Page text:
Myth Busters: Is Breastfeeding with Silicone Breast Implants Harmful to Baby?
We had an interesting Facebook Poll last week: “True or False – Breast milk from women with silicone implants contain higher than average levels of silicone than women without implants.”
All respondents who answered “false” were correct. According to numerous studies (including this one by the Institute of Medicine), there is no evidence of elevated silicone levels in milk from mothers with silicone breast implants. There were no differences found in silicone levels of both the milk and blood of nursing women with or without implants. In fact, much higher levels of silicon (which is derived from silicone) have been commonly found in infant formula and cow’s milk.
But what about leakage from an implant rupture? There are two reasons why this shouldn’t be a concern.
First, silicone breast implants are very durable and highly tested to meet the guidelines of the Food and Drug Administration (FDA). Silicone implants have an outer covering, or shell, that is designed to withstand an extreme amount of force (there are videos of people standing on and hammering implants without rupture).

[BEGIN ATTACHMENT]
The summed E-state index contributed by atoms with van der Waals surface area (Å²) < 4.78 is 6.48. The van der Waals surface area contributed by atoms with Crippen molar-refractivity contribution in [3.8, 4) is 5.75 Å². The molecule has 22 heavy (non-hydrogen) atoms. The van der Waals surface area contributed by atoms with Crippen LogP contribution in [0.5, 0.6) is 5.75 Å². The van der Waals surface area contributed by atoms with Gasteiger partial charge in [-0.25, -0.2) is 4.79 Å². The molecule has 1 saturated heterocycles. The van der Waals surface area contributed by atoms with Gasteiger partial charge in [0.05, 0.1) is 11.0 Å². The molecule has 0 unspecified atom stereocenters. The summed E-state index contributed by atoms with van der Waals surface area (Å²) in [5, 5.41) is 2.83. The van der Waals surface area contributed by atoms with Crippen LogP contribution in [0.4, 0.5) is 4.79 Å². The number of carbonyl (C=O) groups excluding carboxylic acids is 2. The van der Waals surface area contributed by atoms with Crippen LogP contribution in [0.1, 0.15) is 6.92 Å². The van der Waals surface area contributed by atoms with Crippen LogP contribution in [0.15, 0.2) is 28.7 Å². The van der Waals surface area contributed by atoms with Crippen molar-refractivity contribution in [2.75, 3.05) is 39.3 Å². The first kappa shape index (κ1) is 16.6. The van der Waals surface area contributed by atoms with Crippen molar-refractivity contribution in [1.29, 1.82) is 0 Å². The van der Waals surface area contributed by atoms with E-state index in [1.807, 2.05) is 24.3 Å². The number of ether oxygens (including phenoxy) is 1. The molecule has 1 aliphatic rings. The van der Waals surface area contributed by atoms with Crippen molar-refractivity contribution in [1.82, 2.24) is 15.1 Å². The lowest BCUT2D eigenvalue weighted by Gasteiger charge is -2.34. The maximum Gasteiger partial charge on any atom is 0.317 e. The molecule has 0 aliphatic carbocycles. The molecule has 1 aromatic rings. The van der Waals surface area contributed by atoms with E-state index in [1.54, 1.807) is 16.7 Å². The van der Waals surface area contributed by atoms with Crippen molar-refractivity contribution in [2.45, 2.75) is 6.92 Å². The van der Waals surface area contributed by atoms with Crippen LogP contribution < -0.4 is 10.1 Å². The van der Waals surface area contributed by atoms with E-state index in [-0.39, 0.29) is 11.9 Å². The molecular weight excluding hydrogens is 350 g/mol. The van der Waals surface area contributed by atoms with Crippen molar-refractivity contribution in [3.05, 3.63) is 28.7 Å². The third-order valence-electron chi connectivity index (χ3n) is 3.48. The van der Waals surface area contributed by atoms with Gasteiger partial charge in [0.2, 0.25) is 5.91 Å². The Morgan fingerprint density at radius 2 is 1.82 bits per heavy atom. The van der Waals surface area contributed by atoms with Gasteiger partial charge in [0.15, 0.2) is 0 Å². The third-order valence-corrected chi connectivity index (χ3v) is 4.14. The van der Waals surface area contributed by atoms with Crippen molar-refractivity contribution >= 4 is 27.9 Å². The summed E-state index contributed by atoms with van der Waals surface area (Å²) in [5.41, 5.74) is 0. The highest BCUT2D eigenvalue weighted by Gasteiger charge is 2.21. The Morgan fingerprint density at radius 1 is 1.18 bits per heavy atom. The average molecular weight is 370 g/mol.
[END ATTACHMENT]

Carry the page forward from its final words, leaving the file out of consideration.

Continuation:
Second, the FDA has conducted many studies on silicone exposure without any documentation of harmful effects. This is good as the average human is exposed to silicone every day; you can find silicone in medicine, food (via food processing), cleaning products, antiperspirants, and hair/skin products.
So fear not mothers with silicone implants, there is no potential for detrimental effects stemming from your implants.